On July 6, 1993, the 5th Saeima of the Republic of Latvia fully reinstated the country’s Constitution. On July 7, 1993, the Saeima elected Guntis Ulmanis as President of Latvia.
Section 45 of the Constitution speaks to the right of the President to grant clemency to criminals whose sentences have taken force. The procedure for such clemency, however, is not specifically regulated in the Constitution, and so on December 17, 1993, President Ulmanis approved new rules drafted by the Presidential Chancery on the way in which requests for clemency are considered.
The Clemency Service was established so that the President could review clemency requests in accordance with the rights that are enshrined in the Constitution. In September 1995, President Ulmanis announced the establishment of the Council of the Clemency Service. Ten people were asked to join the council with advisory rights related to clemency requests from persons who had been sentenced to death.
On December 4, 1997, the 6th Saeima amended Section 45 of the Constitution to say that a special law must be adopted to regulate the rights and procedures of the President in relation to clemency issues. On June 16, 1998, the Saeima approved a new law on clemency, and the President proclaimed it on July 7, 1998. Since the law has taken effect, the President of Latvia has carried out his or her rights, as enshrined in Section 45 of the Constitution, in accordance with the law on clemency.
Clemency cases are prepared for the President by the Clemency Service.
The law on clemency speaks to the following types of clemency:
1) Replacing the uncompleted phase of imprisonment with a different and lighter form of punishment;
2) Fully or partly freeing the petitioner from the basic punishment;
3) Fully or partly freeing the petitioner from additional punishment;
4) Expunging the punitive record of the petitioner entirely.
On December 1, 2011, the Saeima amended the law to remove the principle of replacing a death sentence with life imprisonment from it. The new version took effect on January 1, 2012.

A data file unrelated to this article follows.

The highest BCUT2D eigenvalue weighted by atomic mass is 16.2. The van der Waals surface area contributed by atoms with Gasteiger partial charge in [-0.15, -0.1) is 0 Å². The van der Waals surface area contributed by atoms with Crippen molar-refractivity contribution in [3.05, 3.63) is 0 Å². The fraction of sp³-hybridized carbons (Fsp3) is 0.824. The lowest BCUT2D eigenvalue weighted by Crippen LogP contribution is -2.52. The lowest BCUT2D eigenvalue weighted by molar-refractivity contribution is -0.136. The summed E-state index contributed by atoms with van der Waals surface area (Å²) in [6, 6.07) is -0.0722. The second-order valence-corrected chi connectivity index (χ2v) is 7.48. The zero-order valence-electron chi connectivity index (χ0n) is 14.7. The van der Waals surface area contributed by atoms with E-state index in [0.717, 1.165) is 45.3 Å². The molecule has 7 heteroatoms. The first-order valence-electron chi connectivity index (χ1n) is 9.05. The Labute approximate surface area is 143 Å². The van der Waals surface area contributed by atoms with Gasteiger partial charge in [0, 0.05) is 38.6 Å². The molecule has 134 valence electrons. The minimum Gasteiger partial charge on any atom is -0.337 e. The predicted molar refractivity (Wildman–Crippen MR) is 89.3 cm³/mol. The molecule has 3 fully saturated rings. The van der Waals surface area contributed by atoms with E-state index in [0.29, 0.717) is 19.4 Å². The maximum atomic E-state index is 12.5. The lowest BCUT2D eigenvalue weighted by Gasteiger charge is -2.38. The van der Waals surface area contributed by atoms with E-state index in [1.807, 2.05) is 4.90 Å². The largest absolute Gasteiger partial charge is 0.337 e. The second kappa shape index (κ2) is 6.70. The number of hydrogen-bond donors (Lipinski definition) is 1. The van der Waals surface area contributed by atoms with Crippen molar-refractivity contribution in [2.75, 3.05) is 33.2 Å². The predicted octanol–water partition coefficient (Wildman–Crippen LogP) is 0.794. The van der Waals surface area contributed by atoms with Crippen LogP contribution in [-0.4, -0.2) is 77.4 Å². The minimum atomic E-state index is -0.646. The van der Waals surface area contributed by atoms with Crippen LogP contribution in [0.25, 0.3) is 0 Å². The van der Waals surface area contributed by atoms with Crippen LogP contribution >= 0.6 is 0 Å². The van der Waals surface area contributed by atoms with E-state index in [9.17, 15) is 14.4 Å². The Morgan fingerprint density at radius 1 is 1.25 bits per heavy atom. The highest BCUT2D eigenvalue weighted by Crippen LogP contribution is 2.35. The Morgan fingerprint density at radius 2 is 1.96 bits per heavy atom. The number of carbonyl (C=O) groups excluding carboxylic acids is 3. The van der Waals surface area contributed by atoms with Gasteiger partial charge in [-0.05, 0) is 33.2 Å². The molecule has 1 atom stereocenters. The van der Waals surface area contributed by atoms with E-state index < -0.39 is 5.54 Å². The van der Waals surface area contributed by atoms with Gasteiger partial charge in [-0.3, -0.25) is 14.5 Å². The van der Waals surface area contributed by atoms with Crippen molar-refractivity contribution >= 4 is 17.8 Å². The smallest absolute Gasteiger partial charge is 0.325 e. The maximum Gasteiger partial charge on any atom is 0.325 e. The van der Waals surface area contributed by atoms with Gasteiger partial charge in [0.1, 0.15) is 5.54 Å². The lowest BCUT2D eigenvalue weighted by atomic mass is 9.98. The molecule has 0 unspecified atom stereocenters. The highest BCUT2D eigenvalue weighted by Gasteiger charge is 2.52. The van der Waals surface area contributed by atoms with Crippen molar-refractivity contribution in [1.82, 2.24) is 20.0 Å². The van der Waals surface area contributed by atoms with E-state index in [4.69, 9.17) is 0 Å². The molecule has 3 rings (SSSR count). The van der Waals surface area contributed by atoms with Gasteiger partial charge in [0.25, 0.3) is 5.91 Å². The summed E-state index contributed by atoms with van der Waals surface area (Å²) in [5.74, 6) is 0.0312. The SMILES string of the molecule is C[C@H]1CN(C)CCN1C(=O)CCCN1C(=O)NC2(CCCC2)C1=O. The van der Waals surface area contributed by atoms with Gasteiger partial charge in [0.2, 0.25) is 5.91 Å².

The law states that the right to request clemency rests with people who:
1) Are serving their sentence in Latvia;
2) Have been convicted by a foreign court and transferred to the Republic of Latvia to serve the sentence without any requirement to say that clemency is not possible;
3) Have been convicted by a court in Latvia and transferred to another country to serve the sentence if the relevant foreign institution has agreed to accept a decision on clemency that is taken in Latvia;
4) Have completed their sentence in Latvia.
A request for clemency may be filed by the convicted person’s attorney, lawful representative, parents, children or spouse.
Requests for clemency must be addressed to the President.
The law on clemency states the terms under which people have the right to submit a request for clemency after the relevant court ruling has taken effect.
In those cases when someone has been convicted of a serious crime, a request for clemency can be submitted after one-half of the relevant prison term has been completed. In those cases when the conviction relates to a particularly serious crime, requests for clemency may be submitted only after two-thirds of the prison term have been completed. If a life sentence has been handed down, the request can be submitted after no less than 20 years of the prison term. In other cases, requests for clemency can be submitted as soon as the relevant court ruling has taken effect.